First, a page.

Granit Xhaka has resurrected his Arsenal career superbly. For that, he deserves great credit. But that does not mean he is the solution to the midfield problems.
When Mikel Arteta arrived at Arsenal, Granit Xhaka was seemingly on the way out. He was stripped of the captaincy after telling supporters to ‘f*ck off’, was not named in the matchday squad for the next five games, and then told the world that he wanted to leave, with Hertha Berlin named as potential suitors.
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His resurrection since that point has been remarkable. First, Arteta convinced him to stay with the team for another six months, before then addressing his long-term future in the summer. Then Arteta crafted a midfield role that was perfect for the Swiss international, minimising his weaknesses and exploiting his strengths. And finally, slowly but surely, through commitment and consistently strong performances, Xhaka started to win back the fan support.
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His climbing out of the pit culminated in a superb performance against Manchester City on Saturday evening. As the anchor of Arsenal’s midfield in a lesson in counter-attacking football, he was superb. Positionally disciplined, calm and composed on the ball, he helped marshall the team through the City pressure and instigated fast breaks to exploit the space at the other end.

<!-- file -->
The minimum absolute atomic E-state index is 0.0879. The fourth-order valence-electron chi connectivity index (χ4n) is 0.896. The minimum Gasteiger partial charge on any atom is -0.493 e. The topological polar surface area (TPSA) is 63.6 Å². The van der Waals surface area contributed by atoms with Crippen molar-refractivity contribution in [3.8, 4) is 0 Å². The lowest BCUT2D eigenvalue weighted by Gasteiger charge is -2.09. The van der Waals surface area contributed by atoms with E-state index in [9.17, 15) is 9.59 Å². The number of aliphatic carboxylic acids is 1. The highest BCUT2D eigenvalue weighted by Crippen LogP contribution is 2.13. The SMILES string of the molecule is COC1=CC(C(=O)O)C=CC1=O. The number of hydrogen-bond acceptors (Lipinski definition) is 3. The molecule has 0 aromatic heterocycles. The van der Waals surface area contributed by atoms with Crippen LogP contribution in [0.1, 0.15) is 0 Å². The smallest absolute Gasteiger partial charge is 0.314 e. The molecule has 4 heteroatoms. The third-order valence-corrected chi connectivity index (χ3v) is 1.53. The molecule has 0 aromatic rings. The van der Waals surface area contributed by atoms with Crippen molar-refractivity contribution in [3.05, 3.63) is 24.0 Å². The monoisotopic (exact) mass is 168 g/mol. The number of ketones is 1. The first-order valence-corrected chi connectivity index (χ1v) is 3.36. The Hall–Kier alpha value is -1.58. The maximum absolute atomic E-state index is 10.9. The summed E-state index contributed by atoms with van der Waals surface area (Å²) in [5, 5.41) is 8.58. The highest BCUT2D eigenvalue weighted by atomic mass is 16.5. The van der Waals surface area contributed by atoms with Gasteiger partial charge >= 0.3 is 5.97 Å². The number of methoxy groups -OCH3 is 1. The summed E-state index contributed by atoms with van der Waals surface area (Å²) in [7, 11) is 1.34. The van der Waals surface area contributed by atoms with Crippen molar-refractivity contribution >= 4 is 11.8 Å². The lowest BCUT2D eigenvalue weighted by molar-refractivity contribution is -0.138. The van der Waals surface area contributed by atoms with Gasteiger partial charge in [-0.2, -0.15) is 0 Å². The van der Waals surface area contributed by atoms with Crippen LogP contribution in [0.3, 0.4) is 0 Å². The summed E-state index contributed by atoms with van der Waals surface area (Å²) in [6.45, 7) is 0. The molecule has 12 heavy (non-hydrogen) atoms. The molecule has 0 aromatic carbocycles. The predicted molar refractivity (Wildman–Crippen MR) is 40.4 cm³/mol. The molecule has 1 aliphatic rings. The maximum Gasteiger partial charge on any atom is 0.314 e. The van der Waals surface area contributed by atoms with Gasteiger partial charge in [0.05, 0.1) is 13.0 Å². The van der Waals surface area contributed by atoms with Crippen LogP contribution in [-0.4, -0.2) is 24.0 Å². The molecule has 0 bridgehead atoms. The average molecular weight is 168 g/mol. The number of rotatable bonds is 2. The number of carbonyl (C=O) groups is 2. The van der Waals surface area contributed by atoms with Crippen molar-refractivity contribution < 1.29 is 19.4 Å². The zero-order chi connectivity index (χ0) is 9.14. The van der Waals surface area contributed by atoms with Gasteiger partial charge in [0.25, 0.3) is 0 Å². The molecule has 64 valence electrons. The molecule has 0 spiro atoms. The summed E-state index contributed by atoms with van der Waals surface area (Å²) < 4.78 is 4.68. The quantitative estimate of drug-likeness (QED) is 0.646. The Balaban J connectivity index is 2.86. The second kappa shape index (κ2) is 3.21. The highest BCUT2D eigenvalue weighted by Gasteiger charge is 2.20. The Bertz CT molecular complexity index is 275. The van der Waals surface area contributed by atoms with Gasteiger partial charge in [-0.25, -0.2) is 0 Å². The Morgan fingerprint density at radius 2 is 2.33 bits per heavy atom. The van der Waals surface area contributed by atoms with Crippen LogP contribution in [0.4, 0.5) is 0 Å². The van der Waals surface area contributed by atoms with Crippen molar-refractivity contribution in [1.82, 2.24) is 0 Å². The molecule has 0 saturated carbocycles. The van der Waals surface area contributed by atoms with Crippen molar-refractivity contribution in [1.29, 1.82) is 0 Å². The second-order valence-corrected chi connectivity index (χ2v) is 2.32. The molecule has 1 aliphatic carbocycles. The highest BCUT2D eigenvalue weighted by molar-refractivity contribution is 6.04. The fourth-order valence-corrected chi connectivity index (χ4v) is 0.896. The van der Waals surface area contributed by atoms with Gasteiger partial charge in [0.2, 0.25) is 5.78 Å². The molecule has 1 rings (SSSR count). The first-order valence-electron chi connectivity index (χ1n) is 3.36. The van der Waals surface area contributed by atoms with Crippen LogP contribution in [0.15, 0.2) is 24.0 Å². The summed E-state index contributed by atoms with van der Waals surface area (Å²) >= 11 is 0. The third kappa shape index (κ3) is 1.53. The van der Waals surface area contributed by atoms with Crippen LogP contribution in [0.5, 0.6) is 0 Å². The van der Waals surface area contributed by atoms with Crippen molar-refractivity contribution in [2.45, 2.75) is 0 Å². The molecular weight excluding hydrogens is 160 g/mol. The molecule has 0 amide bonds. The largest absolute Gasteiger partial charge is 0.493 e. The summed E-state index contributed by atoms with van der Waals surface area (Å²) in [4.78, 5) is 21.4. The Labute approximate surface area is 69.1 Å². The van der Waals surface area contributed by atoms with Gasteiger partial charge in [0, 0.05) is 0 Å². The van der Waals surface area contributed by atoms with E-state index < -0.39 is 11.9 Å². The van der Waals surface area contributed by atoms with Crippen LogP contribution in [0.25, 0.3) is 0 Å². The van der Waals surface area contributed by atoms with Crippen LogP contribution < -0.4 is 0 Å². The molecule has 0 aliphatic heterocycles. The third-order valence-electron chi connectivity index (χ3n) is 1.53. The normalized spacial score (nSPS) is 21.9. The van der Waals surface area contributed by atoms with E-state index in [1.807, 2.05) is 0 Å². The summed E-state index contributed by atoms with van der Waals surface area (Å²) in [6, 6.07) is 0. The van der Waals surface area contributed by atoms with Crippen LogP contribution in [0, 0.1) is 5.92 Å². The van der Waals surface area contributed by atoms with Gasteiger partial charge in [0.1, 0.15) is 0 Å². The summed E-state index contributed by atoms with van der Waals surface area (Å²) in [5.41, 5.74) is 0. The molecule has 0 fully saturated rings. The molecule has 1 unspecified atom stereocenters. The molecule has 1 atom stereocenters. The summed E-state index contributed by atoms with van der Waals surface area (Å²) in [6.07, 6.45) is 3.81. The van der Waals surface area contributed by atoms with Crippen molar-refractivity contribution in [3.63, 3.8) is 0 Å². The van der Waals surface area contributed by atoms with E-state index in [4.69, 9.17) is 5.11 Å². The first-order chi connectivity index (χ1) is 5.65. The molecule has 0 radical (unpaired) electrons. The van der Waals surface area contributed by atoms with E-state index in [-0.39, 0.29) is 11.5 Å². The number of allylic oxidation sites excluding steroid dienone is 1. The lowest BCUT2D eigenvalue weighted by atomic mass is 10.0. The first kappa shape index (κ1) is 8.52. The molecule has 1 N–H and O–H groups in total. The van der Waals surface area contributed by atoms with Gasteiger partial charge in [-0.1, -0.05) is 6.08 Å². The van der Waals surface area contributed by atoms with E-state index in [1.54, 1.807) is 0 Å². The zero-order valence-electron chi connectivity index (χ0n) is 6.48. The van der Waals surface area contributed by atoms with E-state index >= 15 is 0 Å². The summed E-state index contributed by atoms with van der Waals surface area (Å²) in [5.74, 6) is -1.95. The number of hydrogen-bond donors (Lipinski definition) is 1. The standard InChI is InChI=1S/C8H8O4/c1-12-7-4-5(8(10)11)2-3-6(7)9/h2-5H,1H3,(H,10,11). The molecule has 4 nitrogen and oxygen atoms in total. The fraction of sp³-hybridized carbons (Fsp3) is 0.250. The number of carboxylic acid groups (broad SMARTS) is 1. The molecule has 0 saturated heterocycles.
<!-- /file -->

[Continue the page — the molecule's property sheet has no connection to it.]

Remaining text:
Arteta spoke about the Xhaka reclamation in his press conference this week:
“The challenge with Granit was to convince him that there was still a place for him here, that I had big belief in him and that things can turn around pretty quickly in this industry. He had to send the right messages, first of all, he had to believe that he could do it and if that was the case we were going to support him all the way through <…> I think he is a really good example for any player that is in a difficult moment. If you are willing and if you are consistent and you really want to do it there is always a way back.”
Xhaka deserves tremendous praise, credit, and respect for the manner in which he has returned to the Arsenal team. It has been tremendous to watch and is a measure of his character. But while his performances have improved and his importance to the team should be unquestioned, it does not mean he is the solution to the midfield.
For all of Xhaka’s brilliant play, his limitations are still evident. They sit in three main camps: his over-dependence on his left-foot, which means that he moves the ball slowly at times, his vulnerability when pressed, which stems from his dependence on his left foot, and is defensive struggles, mainly due to his immobility to get around the pitch, which also does not help him when opponents press high up the pitch, and his lack of awareness.
What is most pressing about these shortcomings is the nature of them. Unlike a lack of experience or positional ill-discipline or poor decision-making, they are largely unfixable issues. Yes, Xhaka can improve his concentration. And yes, he can work on his right foot and improve his speed and agility. But there is only so much development that he can do. There are inherent limitations to all of these problems that he cannot overcome.
Sadly, that is why he is not the solution to the Arsenal midfield. And it is why he never will be. Does this mean he is a bad player? No. Does this mean he should not be praised for his recent form? Absolutely not. It means he is a restricted, limited player, and when it comes to building a title-winning team, he simply does not reach the level required.